It is hard to believe that the musical force that was Vic Vogel has come to an abrupt halt. Victor Stefan Vogel, who died last month at 84, was more than the “monumental legend” of the Montreal jazz scene described by his friend André Ménard, co-founder of the Montreal International Jazz Festival.
For Vogel, music was at the very essence of his mind and body, a largely self-taught pianist, a ferocious trombonist, a musician who had his first gigs at 14 and then taught himself to write and arrange for large ensembles.
He used his income from these events to support and sustain the kind of jazz he loved. He was the go-to musician who led large orchestras at such mega events such as closing ceremony of the 1976 Summer Olympics in Montreal.
And as the founder of Le Jazz Big Band, he hired talented young musicians and gave them exposure that boosted their careers. His Monday night big band rehearsals were held in dusty lofts and smoky bars.
I attended some of these sessions and remember how he demanded and received energy, passion, strong solos from his players — always with a smile — and peppered his talk with jokes and nicknames for his favourite players.
Trumpeter Joe Sullivan was “the Irishman,” trombone player Mike Wilson, who also played with the Orchestre Métropolitain, under former conductor Agnès Grossman, was “Agnes,” and as signs of love for two of his top soloists, trumpeter Ron Di Lauro was “Ronnie,” and saxophonist Dave Turner “Davie.” Andrew Homzy, the retired Concordia jazz professor, now president of the Nanaimo Jazz Festival, who played tuba for Vogel for 12 years, said that Vic was a mentor who would use the money he made from large projects to create employment for jazz musicians.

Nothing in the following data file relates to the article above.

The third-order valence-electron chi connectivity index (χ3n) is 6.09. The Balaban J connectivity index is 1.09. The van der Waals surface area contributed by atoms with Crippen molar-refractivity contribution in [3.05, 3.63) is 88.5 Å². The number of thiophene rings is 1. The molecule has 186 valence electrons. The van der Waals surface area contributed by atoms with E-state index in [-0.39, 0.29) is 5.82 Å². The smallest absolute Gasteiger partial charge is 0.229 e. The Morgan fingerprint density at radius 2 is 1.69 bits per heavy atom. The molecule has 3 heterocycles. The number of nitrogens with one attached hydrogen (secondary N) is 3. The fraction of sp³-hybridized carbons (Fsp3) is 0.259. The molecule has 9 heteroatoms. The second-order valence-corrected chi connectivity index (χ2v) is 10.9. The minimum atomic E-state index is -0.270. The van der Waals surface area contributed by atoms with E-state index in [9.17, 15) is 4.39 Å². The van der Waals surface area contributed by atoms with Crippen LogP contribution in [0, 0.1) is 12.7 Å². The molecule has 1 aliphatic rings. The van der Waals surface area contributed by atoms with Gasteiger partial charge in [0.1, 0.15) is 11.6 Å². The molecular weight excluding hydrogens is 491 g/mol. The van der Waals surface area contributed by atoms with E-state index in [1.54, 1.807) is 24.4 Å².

“Many musicians saw Vic as a mentor in terms of playing the music, improvising, interpreting, and phrasing,” he said from Nanaimo.
“Vic would hold court at the old Western Café, an ice-cream parlour on Ste. Catherine St. W. That’s where all the musicians would hang out. He was interested in making sure the younger musicians were aware of their future. He insisted they file contracts with the Musicians Guild so they would someday have a pension.”
Homzy recalled walking down Ste. Catherine or St. Denis with Vic and dozens of people saying, “Hey Vic, How’s it going? It was as if he knew all of Montreal, French, English — ethnicities of all kinds.” He was usually at the piano, leading and playing his solos, but the trombone was an important part of his musical personality, Homzy said.
He recalled Vogel often going to the long bar on the ground floor of Rockhead’s Paradise on St. Antoine and Mountain where he would play with legendary guitarist Nelson Symonds. According to Homzy, at the time he was the city’s top jazz trombonist, who played more in the style of an imaginative Roswell Rudd than the smooth sound of a J.J. Johnson.
“As a piano player, I still have a tape of him doing the old Jazz en liberté show, where he played this brilliant piano solo that was everywhere from Bud Power back to Fats Waller to Lennie Tristano with his own personality fused through all of it. He had a wide range of appreciation of jazz music from all eras.”
Trumpeter Joe Sullivan, associate professor of jazz at McGill, noted that while some of today’s jazz musicians have a tendency to play for their peers, Vogel believed you had to connect with your audience, and as such his music was very accessible.
“He played tunes from the great masters like Duke Ellington,and he’d do a lot of standards — kind of like a people’s guy. He was always cultivating his home base, the francophone community. He could talk to anybody, and he wanted to bring people in,” Sullivan said. Vogel composed and arranged to highlight his top soloists such as alto saxophonist Dave Turner, who remembers his first gig with Vogel in 1979.
“I was supposed to play the solo on Georgia. I stand up to play the solo and Vic says, “sit down, you got it” as he signals another musician to take over. It happened the following night as well. “I was so furious I said to myself, ‘I am never playing with that jerk again.”
Later that summer, Turner got a call to rehearse with Vic and showed up, trying to ignore Vogel, but playing “as best I could.”
A bit later, Vogel is sitting at the piano when he says, “Hey, Turner, I wrote this piece. It’s called Ballad for Duke and I wrote it for you. Nobody else is ever going to play this tune except you. And we just became close, close friends after that. I think he was just trying see what kind of personality I had.”
Turner and Vogel’s closest musical friends will be featured at a concert in his memory, scheduled for Monday evening, Oct. 21 at l’Astral, 305 Ste. Catherine W.